It is important for us to figure out by whom or by what are we inspired
or motivated. Nowadays many runners are motivated to run for the
pursuit of fitness, camaraderie, challenge or charity, whereas, prior
to the running booms, performance was the main motivator. By virtue of
the `everyman` involvement in the sport there are many who provide the
inspiration that drives others to participate.
I have always found that my performances were `stronger` when, without
their awareness, I dedicated a race to somebody of significance to me.
The other times that I noted I always put in a full effort was in road
relays – by dedicating a race to a person or a cause
(inspiration/motivation ) I believe that we draw upon the inner
passion, enthusiasm and spirit that also manifests in those team road
Having and harnessing the necessary mental components used to equate to
being mature in an age-related sense, but it doesn’t need to be any
longer. It is about application of the knowledge. It is about letting
go of what doesn’t work and focusing on what does. We are the experts
on ourselves and there is enough external expertise in all forms,
including personal coaches and written material, that we do not need to
keep re-inventing the wheel. There will be some up-to-date information
and training methods that are worthy of our attention, i.e. the Pose
method, but we do not need years and years of trial and error to figure
out a good personal goal-oriented training program.
We need to be willing to risk and work at change if we have stuck to a
routine that has never paid the dividends we have sought, as
performance and experience alone do not lead to confidence. Confidence
and belief are the biggest determinants of excellence and we have to
make a personal commitment to excellence to reach the highest
This commitment is purposeful and planned and is based around fidelity
Although it would appear to be the ideal set-up, one should not rely
totally upon outside support for providing opportunity, encouragement
and motivation, as it is the person who has the internal self-driven
fortitude, combined with confidence, belief, experience and wisdom who
focuses on what works and lets it flow, while embracing and enjoying
Our biggest fear is usually the fear of failure. The most used acronym
for Failure is Found Another Important Lesson Upon Reviewing
Experience. One way to reframe that same thing is to review a perceived
failure as being feedback, fuel for future reference or fertiliser for
success! Regardless of success or perceived failure, there is always a
it is what you do with the result that counts. Are there any lessons
from it that you can take away with you?
If you start putting yourself down you with negative internal dialogue
or `roof brain clutter` then you have created and are already competing
against one extra opponent! We therefore need to modify our self-talk.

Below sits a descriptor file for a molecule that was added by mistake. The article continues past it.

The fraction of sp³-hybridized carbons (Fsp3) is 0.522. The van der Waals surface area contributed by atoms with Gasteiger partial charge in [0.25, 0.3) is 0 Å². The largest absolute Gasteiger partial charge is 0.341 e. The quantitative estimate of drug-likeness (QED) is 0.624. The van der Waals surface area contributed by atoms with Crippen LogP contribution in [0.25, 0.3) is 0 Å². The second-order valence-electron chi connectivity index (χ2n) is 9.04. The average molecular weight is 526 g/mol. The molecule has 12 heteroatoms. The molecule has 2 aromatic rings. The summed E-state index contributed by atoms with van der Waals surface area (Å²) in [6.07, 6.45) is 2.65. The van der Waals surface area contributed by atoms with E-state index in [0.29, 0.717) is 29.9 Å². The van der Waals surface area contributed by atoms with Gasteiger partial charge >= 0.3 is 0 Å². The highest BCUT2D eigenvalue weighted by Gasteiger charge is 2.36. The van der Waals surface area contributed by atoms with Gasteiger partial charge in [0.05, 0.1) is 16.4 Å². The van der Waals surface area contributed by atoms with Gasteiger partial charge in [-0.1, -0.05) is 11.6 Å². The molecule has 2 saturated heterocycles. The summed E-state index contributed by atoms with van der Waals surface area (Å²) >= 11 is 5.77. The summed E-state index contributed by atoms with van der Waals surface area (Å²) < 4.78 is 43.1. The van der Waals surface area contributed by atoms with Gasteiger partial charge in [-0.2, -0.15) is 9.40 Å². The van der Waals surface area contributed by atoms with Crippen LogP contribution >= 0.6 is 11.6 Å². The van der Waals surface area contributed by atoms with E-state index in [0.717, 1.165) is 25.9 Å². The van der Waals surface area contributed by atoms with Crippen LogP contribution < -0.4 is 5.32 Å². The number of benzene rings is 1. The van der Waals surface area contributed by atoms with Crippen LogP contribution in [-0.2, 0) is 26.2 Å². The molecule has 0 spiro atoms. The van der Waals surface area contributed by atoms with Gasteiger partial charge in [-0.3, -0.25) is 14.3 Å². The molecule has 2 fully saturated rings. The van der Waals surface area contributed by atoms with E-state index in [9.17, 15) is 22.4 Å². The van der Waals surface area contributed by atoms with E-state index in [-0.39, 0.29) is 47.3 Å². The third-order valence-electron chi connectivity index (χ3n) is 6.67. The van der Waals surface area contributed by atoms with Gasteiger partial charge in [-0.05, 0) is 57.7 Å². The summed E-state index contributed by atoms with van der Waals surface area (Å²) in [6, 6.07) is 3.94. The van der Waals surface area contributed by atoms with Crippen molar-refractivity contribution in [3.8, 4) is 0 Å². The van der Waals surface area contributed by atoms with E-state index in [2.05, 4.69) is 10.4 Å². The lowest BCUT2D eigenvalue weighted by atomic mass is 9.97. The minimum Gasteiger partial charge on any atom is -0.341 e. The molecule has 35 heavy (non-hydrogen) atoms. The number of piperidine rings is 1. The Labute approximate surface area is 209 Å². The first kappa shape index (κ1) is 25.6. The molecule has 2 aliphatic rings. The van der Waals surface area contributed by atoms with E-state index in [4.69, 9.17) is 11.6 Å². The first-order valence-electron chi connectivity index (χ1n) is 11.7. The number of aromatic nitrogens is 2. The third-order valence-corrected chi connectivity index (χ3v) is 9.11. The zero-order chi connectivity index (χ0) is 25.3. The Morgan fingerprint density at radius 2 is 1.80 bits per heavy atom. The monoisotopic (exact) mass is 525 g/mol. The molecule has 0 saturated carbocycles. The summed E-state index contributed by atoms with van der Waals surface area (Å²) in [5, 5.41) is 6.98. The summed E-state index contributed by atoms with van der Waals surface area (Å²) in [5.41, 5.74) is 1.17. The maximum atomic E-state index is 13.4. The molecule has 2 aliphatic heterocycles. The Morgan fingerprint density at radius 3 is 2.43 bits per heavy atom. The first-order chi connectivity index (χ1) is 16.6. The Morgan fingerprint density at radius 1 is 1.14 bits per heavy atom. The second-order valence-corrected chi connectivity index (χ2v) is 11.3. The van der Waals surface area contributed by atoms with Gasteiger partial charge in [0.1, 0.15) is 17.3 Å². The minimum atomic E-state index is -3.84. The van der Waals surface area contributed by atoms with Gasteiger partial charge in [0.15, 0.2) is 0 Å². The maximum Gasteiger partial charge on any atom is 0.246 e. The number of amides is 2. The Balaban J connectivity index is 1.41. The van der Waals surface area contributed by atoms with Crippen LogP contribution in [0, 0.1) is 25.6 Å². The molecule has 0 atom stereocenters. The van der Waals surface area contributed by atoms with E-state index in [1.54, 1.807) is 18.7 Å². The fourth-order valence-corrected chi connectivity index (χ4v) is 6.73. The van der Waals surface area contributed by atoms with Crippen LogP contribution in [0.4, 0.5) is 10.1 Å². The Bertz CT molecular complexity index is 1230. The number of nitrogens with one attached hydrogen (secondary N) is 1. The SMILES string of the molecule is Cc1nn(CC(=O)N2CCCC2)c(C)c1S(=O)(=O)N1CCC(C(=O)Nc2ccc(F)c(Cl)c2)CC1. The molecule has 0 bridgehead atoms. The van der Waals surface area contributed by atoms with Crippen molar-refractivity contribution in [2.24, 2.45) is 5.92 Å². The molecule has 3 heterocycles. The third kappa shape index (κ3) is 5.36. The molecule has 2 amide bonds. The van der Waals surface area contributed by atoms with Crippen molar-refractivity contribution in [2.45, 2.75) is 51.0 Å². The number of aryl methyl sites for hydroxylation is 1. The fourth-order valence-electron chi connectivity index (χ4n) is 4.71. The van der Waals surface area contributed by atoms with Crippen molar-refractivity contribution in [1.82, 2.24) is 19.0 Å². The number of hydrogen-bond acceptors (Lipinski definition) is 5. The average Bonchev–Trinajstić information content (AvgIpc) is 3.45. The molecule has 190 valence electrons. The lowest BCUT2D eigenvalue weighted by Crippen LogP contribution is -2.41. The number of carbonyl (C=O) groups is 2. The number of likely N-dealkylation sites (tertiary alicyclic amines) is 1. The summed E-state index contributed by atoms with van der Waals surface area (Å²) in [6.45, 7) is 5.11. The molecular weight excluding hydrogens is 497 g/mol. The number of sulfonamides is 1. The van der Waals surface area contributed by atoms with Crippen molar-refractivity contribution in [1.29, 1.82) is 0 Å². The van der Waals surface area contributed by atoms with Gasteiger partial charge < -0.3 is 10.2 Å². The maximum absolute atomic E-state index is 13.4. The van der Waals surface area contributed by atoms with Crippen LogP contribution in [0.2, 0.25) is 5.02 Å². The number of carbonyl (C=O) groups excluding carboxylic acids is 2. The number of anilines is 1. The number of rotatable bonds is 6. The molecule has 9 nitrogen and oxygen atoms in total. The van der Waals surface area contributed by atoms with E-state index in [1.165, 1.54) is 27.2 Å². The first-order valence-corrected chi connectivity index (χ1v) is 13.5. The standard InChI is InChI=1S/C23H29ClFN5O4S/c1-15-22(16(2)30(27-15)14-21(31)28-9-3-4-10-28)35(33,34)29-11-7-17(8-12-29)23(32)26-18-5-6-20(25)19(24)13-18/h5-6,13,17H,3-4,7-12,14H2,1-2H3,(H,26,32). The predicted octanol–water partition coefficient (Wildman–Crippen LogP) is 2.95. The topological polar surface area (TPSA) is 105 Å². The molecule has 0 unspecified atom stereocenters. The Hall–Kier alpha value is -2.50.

We can focus by using a
written personal script list, which we can verbalise internally and can
share with others, such as coaches or supporters, to use during an
event. These scripts would be positive personal commands and/or
positive, technical or mood phrases that can be used to counter
fatigue. They could be reminder of a dedication/charity or simply to
push/pull etc. They can also be used to help counteract pain and
It does not mean that we need to analyse every little thing as we can
get `paralysis by analysis`, but gaining confidence minimises the
worries and remember that `Worrying is praying for what you don’t want`.
After some racing experience, and possibly with the help of a coach, we
should be able to identify our own key to consistency.
The only difference regarding pre-competition and competition
conditions is having vs. not having control, the predictable vs. the
unpredictable. We can have routines and rituals in our training phases
but, given all the possibilities that a race or event can challenge us
with, we need to be very flexible in order to achieve flow and high
Emotion can be thought of and felt as either negative or positive, but
it’s how one chooses to use it that determines whether or not it will
be productive and work for you or be destructive and self-sabotaging.
Emotion is energy in motion and `energy flows where attention goes`
(see below) Attention and intensity equals focused emotion.
Over-arousal can be an issue - the antidote for which is relaxation.
Lance Armstrong, the seven-time Tour de France winner, uses the acronym
CANCER to represent those things that helped him survive the disease
and fully grow as an athlete and humane being. The acronym stands for
Courage, Attitude, Never give up, Curability, Enlightenment and
Remembrance (of fellow patients).
Millions of his yellow wristbands have sold as a result of people being
inspired by the man and his cause. As a result, `Live Strong` has
become a motivational personal script or self-mantra for many people.
Dr. Martin Collis of Vancouver coined the acronym MELLOW to encompass
those areas which I believe allow for a balanced triad of health. They
are Mind, Exercise, Laughter, Love, Optimal nutrition and Wonder. These
are indeed ingredients for a `spirited` existence.